Types of Annuities
Are annuities a form of life insurance?
No. Annuities are fundamentally different in the sense that an annuity does not provide any life insurance coverage. Instead, what it offers is a guaranteed income either for life or a certain period. Annuities are also called pension plans as they are bought to generate income during an individual’s retired life.
Life insurance protects the loved ones of the policyholder in case the holder dies before his or her financial obligations towards them are met whereas annuities protect the annuity owner against the possibility of outliving his or her assets.
What are the different types of annuities available to me?
Fixed annuities are a fairly good financial instrument for persons wishing to receive a fixed investment income. In fixed annuity, annuity owners are guaranteed the principal and a fixed rate of return. Fixed annuities are invested primarily in high-grade corporate bonds and government securities.
Let’s take an example: Jane chooses a fixed annuity for a 20-year time period, called the ‘surrender period’. The insurance company assigns a rate of return and this rate of return remains unchanged during the entire 20 years. Because she knows how much she will draw every month, it’s very much like a monthly salary. However, she cannot withdraw any part of her invested amount during the surrender period, without some penalty. Types of fixed annuities include:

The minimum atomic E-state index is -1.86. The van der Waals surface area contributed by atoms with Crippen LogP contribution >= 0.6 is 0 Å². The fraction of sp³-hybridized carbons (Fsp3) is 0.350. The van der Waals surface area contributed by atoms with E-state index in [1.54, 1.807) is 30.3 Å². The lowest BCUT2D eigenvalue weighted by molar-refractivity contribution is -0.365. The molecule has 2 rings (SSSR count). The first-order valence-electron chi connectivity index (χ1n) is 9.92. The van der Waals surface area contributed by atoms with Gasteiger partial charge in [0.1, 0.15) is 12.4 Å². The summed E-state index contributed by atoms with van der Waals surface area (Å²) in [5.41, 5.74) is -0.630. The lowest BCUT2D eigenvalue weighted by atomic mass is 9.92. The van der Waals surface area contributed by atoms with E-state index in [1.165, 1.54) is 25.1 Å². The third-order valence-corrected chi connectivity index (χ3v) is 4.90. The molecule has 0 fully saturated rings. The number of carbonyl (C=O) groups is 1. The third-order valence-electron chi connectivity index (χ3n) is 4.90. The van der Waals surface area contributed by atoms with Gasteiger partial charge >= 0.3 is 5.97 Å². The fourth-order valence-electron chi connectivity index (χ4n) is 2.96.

- Market Value AdjustmentA market value adjusted annuity is one that possesses the ability to select and fix the time period and interest rate over which the annuity will grow and the flexibility to take out money from the annuity before the end of the time period selected. However, there is no guarantee of funds if rates are high and the contract needs to be ended or surrendered.
- Guaranteed ReturnThis is a fixed annuity that offers the guarantee of receiving almost 100% of the investment funds. The interest rate does not vary and the contract can be surrendered if one’s initial investment gets depleted with the changes in the market.
In this case, the amount an annuity owner receives is not guaranteed as it is determined by the performance of the stock and bond markets. Individuals who want to invest in a specific fund or into sub-accounts can go for variable annuities. Variable annuities make sense for a person who wants gains of potential market growth and has significant assets to set aside for 10 years or more. They may also be attractive to a person who makes lots of money and is trying, probably late in the game, to save aggressively for the retirement. The main selling point of a variable annuity is that the underlying investments grow tax-deferred, as in an IRA. Any gains (appreciation or interest) from the annuity are not taxed until money is withdrawn. Variable annuities, although having no predetermined rate of return, offer a potentially higher rate of return when compared to a fixed annuity.
An example: Jane buys a variable annuity that involves a range of investment options, and the rate of return is tied to internal mutual funds. As these funds depend on financial market conditions, they can go up or down, thereby making the rate of return unstable